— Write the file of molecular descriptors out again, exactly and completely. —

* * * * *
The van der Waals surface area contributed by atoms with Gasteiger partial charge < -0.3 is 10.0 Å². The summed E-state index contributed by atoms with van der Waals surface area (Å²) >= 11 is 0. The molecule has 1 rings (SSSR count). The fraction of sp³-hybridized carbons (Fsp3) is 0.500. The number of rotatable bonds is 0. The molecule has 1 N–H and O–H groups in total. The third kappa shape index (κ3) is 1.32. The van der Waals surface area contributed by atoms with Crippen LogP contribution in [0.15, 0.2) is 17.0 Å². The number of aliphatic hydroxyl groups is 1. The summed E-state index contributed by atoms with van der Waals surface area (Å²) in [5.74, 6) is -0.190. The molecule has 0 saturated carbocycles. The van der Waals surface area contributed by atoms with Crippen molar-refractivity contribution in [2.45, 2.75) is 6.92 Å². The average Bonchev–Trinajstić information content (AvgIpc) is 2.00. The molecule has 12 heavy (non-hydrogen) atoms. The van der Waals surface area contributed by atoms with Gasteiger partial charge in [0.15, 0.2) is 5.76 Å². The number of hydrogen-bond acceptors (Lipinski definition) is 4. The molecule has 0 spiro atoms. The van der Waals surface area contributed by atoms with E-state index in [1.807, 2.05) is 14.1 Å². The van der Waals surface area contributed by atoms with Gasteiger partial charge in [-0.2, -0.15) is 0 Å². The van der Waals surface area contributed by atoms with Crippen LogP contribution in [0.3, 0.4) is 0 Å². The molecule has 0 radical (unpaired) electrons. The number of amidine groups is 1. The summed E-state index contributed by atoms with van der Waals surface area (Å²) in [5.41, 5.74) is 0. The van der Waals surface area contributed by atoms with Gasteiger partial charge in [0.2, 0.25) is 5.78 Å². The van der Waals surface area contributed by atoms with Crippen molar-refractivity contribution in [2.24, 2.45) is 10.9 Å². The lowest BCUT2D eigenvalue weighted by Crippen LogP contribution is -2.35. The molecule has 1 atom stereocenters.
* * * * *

The van der Waals surface area contributed by atoms with Gasteiger partial charge < -0.3 is 10.0 Å². The summed E-state index contributed by atoms with van der Waals surface area (Å²) >= 11 is 0. The molecule has 1 rings (SSSR count). The fraction of sp³-hybridized carbons (Fsp3) is 0.500. The number of rotatable bonds is 0. The molecule has 1 N–H and O–H groups in total. The third kappa shape index (κ3) is 1.32. The van der Waals surface area contributed by atoms with Crippen LogP contribution in [0.15, 0.2) is 17.0 Å². The number of aliphatic hydroxyl groups is 1. The summed E-state index contributed by atoms with van der Waals surface area (Å²) in [5.74, 6) is -0.190. The molecule has 0 saturated carbocycles. The van der Waals surface area contributed by atoms with Crippen molar-refractivity contribution in [2.45, 2.75) is 6.92 Å². The average Bonchev–Trinajstić information content (AvgIpc) is 2.00. The molecule has 12 heavy (non-hydrogen) atoms. The van der Waals surface area contributed by atoms with Gasteiger partial charge in [0.15, 0.2) is 5.76 Å². The number of hydrogen-bond acceptors (Lipinski definition) is 4. The molecule has 0 spiro atoms. The van der Waals surface area contributed by atoms with E-state index in [1.807, 2.05) is 14.1 Å². The van der Waals surface area contributed by atoms with Gasteiger partial charge in [-0.2, -0.15) is 0 Å². The van der Waals surface area contributed by atoms with Crippen LogP contribution in [0.3, 0.4) is 0 Å². The molecule has 0 radical (unpaired) electrons. The number of amidine groups is 1. The summed E-state index contributed by atoms with van der Waals surface area (Å²) in [5.41, 5.74) is 0. The van der Waals surface area contributed by atoms with Gasteiger partial charge in [0.2, 0.25) is 5.78 Å². The van der Waals surface area contributed by atoms with Crippen molar-refractivity contribution in [2.24, 2.45) is 10.9 Å². The lowest BCUT2D eigenvalue weighted by Crippen LogP contribution is -2.35. The molecule has 1 atom stereocenters.